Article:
John Z. Sadler, MD is the Daniel W. Foster Professor of Medical Ethics, a Distinguished Teaching Professor, and Professor in the Departments of Psychiatry and Clinical Sciences at the University of Texas Southwestern Medical Center at Dallas, USA. Holding several administrative posts at Southwestern. Dr Sadler directs the Program in Ethics in Science and Medicine, directs the psychiatry department's undergraduate (medical student) teaching programs, and is a chair of one of the institution's Institutional Review Boards for the protection of human subjects in research. He also directs the Center for Values in Medicine, Science, & Technology at UT Southwestern's sister institution in Dallas, the University of Texas at Dallas. A co-founder of the Association for the Advancement of Philosophy and Psychiatry (AAPP), he helped steward the founding of the Association's affiliated journal, Philosophy, Psychiatry, & Psychology (PPP), and continues to co-edit PPP with Bill Fulford, along with the Oxford University Press International Perspectives in Philosophy and Psychiatry book series.
His philosophical research work in the philosophy and ethics of psychiatry has been supported with multiple federal and private foundation grants. He is the author of numerous peer-reviewed journal articles, chapters, and books. His most recent book, Values and Psychiatric Diagnosis, is the culmination of ten years' work on how values are involved in the design and content of psychiatric diagnostic classifications. A new book-length collaboration with philosopher Dr Jennifer Radden, The Virtuous Psychiatrist: Character Ethics in Psychiatric Practice is currently under publisher review.
Paul Hoff, born 1956, MD, PhD, is Deputy Medical Director at the Department of General and Social Psychiatry, Psychiatric University Hospital Zurich, Switzerland. He received his medical degree at the University of Mainz, Germany in 1980, and his philosophical degree at the University of Munich, Germany, in 1988. From 1981 to 1996 he worked at the Departments of Psychiatry and Neurology at the University of Munich, where, in 1994, he became university lecturer. He received his official accreditation as psychiatrist and neurologist in 1989 and as psychotherapist in 1996. In 1997 he was appointed university professor of psychiatry at the Technical University of Aachen, Germany (RWTH). Since June 2003 he has worked in Zurich.
Dr Hoff's other interests are descriptive psychopathology and epistemological issues as concept of illness, implications of neuroscience on concepts of mental illness, medicine of the person; delusion with focus on conceptual and empirical issues (psychopathological as well as neurobiological); history of psychiatry with focus on life and work of Emil Kraepelin and the contemporary relevance of his approach; forensic psychiatry with focus on psychopathological and diagnostic issues and Interdisciplinary communication and organisation in mental hospitals.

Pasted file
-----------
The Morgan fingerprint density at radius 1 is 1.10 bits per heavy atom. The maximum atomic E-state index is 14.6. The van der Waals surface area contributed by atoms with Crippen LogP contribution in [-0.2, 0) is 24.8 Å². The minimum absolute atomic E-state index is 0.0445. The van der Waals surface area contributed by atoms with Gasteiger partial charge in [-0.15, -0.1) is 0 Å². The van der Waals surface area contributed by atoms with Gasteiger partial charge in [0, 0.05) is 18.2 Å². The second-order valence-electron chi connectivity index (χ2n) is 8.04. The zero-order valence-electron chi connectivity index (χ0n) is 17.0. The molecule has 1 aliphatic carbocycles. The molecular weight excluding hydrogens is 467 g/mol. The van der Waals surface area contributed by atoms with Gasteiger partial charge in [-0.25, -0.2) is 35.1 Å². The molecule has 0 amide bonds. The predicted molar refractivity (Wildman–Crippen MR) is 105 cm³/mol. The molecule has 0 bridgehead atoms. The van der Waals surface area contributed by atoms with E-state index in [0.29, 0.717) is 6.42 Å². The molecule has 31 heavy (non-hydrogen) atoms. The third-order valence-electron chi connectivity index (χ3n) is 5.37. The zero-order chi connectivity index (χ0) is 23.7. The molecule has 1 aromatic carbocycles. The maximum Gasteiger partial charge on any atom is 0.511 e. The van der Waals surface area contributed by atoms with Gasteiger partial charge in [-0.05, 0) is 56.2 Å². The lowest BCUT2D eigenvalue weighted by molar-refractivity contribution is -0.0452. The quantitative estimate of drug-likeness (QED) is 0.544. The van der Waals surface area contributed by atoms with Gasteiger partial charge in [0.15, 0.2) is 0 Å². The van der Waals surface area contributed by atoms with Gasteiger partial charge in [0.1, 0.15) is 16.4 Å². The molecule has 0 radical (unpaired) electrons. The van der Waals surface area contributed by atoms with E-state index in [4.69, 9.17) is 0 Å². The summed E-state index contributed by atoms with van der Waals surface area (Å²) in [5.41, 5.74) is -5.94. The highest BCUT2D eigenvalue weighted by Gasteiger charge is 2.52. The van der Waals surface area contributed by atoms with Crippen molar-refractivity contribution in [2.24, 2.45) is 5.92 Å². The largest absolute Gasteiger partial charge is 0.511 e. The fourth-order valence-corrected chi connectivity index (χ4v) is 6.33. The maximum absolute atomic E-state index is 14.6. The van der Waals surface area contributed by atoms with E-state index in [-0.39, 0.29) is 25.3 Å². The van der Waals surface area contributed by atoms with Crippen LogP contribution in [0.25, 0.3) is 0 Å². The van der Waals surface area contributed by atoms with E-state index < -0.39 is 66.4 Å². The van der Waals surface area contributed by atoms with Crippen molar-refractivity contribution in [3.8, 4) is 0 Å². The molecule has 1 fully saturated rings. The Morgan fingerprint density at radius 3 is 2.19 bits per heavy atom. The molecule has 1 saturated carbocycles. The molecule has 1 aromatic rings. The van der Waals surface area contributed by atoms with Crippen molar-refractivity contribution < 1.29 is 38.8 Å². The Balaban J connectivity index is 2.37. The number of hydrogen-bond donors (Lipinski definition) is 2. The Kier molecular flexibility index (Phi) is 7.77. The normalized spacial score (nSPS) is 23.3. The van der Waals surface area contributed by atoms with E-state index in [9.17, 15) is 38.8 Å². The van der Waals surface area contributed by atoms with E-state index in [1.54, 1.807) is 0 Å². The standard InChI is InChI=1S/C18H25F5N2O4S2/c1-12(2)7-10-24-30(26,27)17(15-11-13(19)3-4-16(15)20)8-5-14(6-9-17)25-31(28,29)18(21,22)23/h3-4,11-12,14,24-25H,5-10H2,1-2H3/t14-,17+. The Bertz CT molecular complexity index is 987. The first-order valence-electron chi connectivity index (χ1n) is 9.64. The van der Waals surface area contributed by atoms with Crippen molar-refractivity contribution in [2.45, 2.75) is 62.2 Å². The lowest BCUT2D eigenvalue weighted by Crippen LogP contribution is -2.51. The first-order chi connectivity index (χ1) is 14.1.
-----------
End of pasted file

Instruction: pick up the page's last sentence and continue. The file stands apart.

Dieter Naber, MD, is Professor and Chairman of the Department of Psychiatry and Psychotherapy at the University Medical Center Hamburg-Eppendorf in Germany. He attended medical school at the University of Göttingen from 1968 to 1971, and the University of Bonn from 1971 to 1974, followed by an internship in Internal Medicine, Surgery, and Biochemistry from 1974 to 1975. He later became a board-certified psychiatrist in 1986, a psychotherapist in 1989, and an associate professor in 1992.
From 1977 to 1985, he worked at the Department of Psychiatry at the University of Munich, with two intermissions (1978-1980 and 1984-1985) for basic and clinical research at the National Institute of Mental Health in Bethesda, USA. Since 1995, he has been Professor and Chairman of the Department of Psychiatry and Psychotherapy in Hamburg.
Professor Naber is a member of several professional organisations, including the Collegium Internationale Psychopharmacologicum and the European College of Neuropsychopharmacology. He is a frequent lecturer and has published 310 articles, 140 book chapters, and 24 books. He serves on a number of editorial and advisory boards, and acts as a reviewer for numerous international journals. His research interests include long-term effects of neuroleptic treatment, subjective effects of neuroleptics, the quality of life in psychiatric patients, and the therapeutic alliance.